The cost to buy cloth today in real terms is infinitesimal compared to its price before the Industrial Revolution. Without going into the nitty-gritty of actual currency exchange and inflation, perhaps that point can best be illustrated that only the very rich could indulge in an extensive wardrobe. The vast majority of people only owned one or two everyday outfits with perhaps one more for formal occasions —what many referred to as their, ‘Sunday Best.’ Average people could not afford more. The cost of making fabric was just too high until the work could be done by machines at far greater volume with only a few workers required to run the factories and mills. Once that happened, though, no one was interested in paying an exorbitant premium for handmade cloth. An enormous global artisanal industry almost as old as civilization itself suddenly found itself redundant, and everyone employed in it had to find another way to make a living.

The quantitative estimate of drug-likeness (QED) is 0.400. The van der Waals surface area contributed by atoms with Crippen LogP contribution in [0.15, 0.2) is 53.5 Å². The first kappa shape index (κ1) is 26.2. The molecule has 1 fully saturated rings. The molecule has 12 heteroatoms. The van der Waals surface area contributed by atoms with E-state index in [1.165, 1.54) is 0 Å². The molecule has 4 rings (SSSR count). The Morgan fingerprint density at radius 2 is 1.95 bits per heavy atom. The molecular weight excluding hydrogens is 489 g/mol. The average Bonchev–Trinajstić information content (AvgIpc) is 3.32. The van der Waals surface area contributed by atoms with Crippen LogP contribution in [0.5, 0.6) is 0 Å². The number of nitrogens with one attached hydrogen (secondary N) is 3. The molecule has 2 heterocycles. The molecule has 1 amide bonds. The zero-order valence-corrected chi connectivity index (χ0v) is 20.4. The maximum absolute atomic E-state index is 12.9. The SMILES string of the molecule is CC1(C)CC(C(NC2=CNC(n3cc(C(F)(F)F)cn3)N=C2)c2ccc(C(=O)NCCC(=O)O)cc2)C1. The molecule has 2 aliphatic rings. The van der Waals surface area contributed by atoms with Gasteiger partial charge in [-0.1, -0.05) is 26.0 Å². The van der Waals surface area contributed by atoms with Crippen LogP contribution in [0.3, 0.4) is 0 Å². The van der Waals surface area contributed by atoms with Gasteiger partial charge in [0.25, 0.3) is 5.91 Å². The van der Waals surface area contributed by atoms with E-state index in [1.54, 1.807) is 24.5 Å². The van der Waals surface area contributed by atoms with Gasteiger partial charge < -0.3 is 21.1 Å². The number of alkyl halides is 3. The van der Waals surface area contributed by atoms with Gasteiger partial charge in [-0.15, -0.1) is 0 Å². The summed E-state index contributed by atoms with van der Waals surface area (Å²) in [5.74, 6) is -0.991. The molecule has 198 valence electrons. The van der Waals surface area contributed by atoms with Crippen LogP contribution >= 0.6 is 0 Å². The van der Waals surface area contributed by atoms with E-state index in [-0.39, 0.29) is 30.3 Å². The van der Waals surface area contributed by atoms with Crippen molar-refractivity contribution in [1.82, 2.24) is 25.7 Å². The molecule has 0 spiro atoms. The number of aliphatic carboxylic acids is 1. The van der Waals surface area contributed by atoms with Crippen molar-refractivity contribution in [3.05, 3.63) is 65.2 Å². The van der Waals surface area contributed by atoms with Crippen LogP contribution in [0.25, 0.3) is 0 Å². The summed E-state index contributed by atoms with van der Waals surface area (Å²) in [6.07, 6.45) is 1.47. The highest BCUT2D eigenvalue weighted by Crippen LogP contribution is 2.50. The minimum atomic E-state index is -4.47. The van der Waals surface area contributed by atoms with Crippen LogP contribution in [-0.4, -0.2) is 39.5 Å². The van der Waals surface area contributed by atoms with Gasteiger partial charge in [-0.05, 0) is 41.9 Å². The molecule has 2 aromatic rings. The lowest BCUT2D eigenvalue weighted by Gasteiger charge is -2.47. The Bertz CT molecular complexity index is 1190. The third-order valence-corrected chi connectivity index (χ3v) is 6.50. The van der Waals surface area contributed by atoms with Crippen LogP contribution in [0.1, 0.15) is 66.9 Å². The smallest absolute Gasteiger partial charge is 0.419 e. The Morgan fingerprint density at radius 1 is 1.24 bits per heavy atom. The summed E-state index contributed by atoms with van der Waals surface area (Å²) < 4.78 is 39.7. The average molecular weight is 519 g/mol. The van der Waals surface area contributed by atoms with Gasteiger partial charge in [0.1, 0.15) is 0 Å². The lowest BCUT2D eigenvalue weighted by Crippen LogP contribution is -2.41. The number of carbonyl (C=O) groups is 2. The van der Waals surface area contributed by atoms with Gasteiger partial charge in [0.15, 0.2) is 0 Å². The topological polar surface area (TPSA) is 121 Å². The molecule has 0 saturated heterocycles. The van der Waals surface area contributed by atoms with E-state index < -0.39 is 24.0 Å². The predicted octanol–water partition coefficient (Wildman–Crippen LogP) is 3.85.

Who, reading that, cannot imagine their current working life somehow being made obsolete by some future technological innovation?

So, let’s ask it again, “Will automation cost me my job?”

There is no categorical answer to that question. Without knowing specifics, how can anyone answer yes or no or even the wobbly maybe?

Possibly the best single response was given at the 2021 edition of the North American Supply Chain Executive Summit that ran in Chicago. Simon Ellis of IDC Manufacturing Insights said, “Technology doesn’t replace people. It replaces tasks.”

Technology doesn’t replace people. It replaces tasks.

If your job is doing something that can be automated, that something will probably sooner or later be automated. Business forces will always move towards faster, less expensive, higher quality results, and what person doing the same job the same way for their entire career can hope to compete with technological innovation designed specifically to do what they do better?